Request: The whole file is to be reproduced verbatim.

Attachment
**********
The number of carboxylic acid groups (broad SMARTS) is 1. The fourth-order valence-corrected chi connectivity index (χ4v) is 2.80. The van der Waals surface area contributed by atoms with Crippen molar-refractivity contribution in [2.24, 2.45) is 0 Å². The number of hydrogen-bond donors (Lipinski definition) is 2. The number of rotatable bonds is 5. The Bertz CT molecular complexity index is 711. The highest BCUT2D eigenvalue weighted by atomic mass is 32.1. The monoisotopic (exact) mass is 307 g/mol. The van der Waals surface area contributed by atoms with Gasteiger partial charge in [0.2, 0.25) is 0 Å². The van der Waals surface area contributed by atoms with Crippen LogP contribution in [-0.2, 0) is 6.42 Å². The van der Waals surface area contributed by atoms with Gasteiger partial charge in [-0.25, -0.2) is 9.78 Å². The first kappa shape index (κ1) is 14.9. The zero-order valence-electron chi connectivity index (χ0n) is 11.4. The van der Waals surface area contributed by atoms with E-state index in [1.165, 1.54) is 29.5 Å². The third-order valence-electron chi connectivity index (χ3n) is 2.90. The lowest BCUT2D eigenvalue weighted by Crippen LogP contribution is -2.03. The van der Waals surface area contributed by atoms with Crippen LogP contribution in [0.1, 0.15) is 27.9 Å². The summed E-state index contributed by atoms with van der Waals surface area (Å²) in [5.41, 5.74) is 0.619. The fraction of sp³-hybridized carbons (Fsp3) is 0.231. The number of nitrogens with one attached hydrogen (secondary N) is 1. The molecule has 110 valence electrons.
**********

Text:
The number of carboxylic acid groups (broad SMARTS) is 1. The fourth-order valence-corrected chi connectivity index (χ4v) is 2.80. The van der Waals surface area contributed by atoms with Crippen molar-refractivity contribution in [2.24, 2.45) is 0 Å². The number of hydrogen-bond donors (Lipinski definition) is 2. The number of rotatable bonds is 5. The Bertz CT molecular complexity index is 711. The highest BCUT2D eigenvalue weighted by atomic mass is 32.1. The monoisotopic (exact) mass is 307 g/mol. The van der Waals surface area contributed by atoms with Gasteiger partial charge in [0.2, 0.25) is 0 Å². The van der Waals surface area contributed by atoms with Crippen LogP contribution in [-0.2, 0) is 6.42 Å². The van der Waals surface area contributed by atoms with Gasteiger partial charge in [-0.25, -0.2) is 9.78 Å². The first kappa shape index (κ1) is 14.9. The zero-order valence-electron chi connectivity index (χ0n) is 11.4. The van der Waals surface area contributed by atoms with E-state index in [1.165, 1.54) is 29.5 Å². The third-order valence-electron chi connectivity index (χ3n) is 2.90. The lowest BCUT2D eigenvalue weighted by Crippen LogP contribution is -2.03. The van der Waals surface area contributed by atoms with Crippen LogP contribution in [0.1, 0.15) is 27.9 Å². The summed E-state index contributed by atoms with van der Waals surface area (Å²) in [5.41, 5.74) is 0.619. The fraction of sp³-hybridized carbons (Fsp3) is 0.231. The number of nitrogens with one attached hydrogen (secondary N) is 1. The molecule has 110 valence electrons.